I introduced myself to the world of dynamic text sizes back in August 2019. My country’s popular food delivery apps didn’t change the text size when you changed the system font size. (they still don’t) I wondered what APIs are required to increase the text sizes and alter the view accordingly.

In SwiftUI, using the system font text style automatically changes:

Text("Something cool goes in here.")
  .font(.body)

It also adjusts the view and the constraints accordingly when the size increases or decreases. But, as you increase the text size to the accessibility sizes (huge text), the view may truncate and look unreadable. You may’ve to create another different view structure to solve this.

Old Way - ContentSizeCategory

SwiftUI provides us with an environment ContentSizeCategory. Here’s an example from my app where I change the layout from a grid to a list when the size increases:

struct HomeGameTypeView: View {
  @EnvironmentObject var preferences: Preferences
  
  @Environment(\.sizeCategory) private var category
  
  var body: some View {
    if category >= .extraExtraLarge {
      ScrollView {
        LazyVStack {
          list
        }
      }
    } else {
      LazyVGrid(columns: [.init(), .init()]) {
        list
      }
    }
  }
  
  var list: some View {
    ForEach(GameTypeOption.allCases) { type in
      HomeGameTypeRow(selection: $preferences.gameTypeSelection, type: type)
    }
  }
}

New Way - DynamicTypeSize

In iOS 15, the ContentSizeCategory is deprecated and replaced by DynamicTypeSize. Rewriting the above example:

struct HomeGameTypeView: View {
  @EnvironmentObject var preferences: Preferences
  
  @Environment(\.dynamicTypeSize) var size // <- NEW
  
  var body: some View {
    if size >= .xxLarge { // <- NEW
      ScrollView {
        LazyVStack {
          list
        }
      }
    } else {
      LazyVGrid(columns: [.init(), .init()]) {
        list
      }
    }
  }
}

This can also limit the text sizes to a particular size (not recommended, in my opinion) or a range of sizes.

var content: some View {
  Text(item.name.uppercased())
    .font(.title)
    .dynamicTypeSize(..<DynamicTypeSize.accessibility1) // <- RANGE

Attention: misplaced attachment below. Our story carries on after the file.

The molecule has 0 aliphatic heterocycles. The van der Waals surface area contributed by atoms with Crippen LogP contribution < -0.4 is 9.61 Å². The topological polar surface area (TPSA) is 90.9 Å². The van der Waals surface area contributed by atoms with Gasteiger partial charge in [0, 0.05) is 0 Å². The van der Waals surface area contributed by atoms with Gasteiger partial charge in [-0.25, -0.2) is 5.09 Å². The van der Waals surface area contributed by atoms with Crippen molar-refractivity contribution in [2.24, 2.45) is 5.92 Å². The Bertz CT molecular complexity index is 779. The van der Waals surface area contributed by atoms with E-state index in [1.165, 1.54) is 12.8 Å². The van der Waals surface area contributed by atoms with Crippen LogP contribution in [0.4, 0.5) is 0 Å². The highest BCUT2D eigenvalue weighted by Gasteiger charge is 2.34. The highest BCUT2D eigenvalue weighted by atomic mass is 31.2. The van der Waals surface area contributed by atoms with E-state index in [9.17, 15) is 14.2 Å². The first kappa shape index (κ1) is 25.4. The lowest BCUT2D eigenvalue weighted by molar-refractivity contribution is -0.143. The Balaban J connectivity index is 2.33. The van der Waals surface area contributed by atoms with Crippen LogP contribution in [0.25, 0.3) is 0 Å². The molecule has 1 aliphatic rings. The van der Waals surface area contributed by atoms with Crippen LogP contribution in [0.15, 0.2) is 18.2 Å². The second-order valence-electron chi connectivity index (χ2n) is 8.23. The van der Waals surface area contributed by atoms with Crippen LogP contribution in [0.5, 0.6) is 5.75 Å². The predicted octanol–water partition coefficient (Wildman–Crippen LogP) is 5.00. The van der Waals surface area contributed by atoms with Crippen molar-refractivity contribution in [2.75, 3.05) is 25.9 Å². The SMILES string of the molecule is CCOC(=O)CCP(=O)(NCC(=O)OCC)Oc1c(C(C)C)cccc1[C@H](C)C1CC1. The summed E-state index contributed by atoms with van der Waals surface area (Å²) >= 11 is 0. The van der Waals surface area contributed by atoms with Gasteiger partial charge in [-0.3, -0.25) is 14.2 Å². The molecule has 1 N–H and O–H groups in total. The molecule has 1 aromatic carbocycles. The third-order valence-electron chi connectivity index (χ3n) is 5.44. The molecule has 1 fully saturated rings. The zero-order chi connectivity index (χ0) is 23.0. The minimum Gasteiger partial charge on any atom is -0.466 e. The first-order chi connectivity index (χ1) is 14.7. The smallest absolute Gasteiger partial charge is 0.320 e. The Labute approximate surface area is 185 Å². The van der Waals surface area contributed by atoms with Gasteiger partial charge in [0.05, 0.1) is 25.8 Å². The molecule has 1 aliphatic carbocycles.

.foregroundColor(.primary)
}

I know that the title text style is large enough, and I don’t want it to go beyond the accessibility medium size.

DynamicTypeSize in Previews

To test different sizes in previews, you can add a constant size as an environment to the preview:

struct IntroductionView_Previews: PreviewProvider {
  static var previews: some View {
    IntroductionView()
      .environment(\.dynamicTypeSize, .accessibility1) // <- CONSTANT
  }
}

Large Content Viewer

If you’re constraining the text size, you can add the method accessibilityShowsLargeContentViewer(). When the user is on an accessibility text size, a long tap on the view shows an enlarged text size:

var body: some View {
  Button(action: action) {
    content
  }
  .buttonStyle(HomeButtonStyle(isSelected: false))
  .padding([.bottom, .horizontal], 8)
  .accessibilityShowsLargeContentViewer()
}

Although, note these words from the documentation:

Rely on the large content viewer only when items must remain small due to unavoidable design constraints. For example, buttons in a tab bar remain small to leave more room for the main app content.

Don’t use the large content viewer to replace proper Dynamic Type support. For example, Dynamic Type allows items in a list to grow or shrink vertically to accommodate the user’s preferred font size. Rely on the large content viewer only when items must remain small due to unavoidable design constraints.

Conclusion

Dynamic Type helps your users use your app for any text size, providing them with an exceptional experience. Using SwiftUI makes it easier to add Dynamic Type and structure the views accordingly.

I know it gets tougher as the views get more complex, but you can still try your best to make your apps accessible for at least xxxlarge sizes.

If you have a better approach, tag @rudrankriyam on Twitter!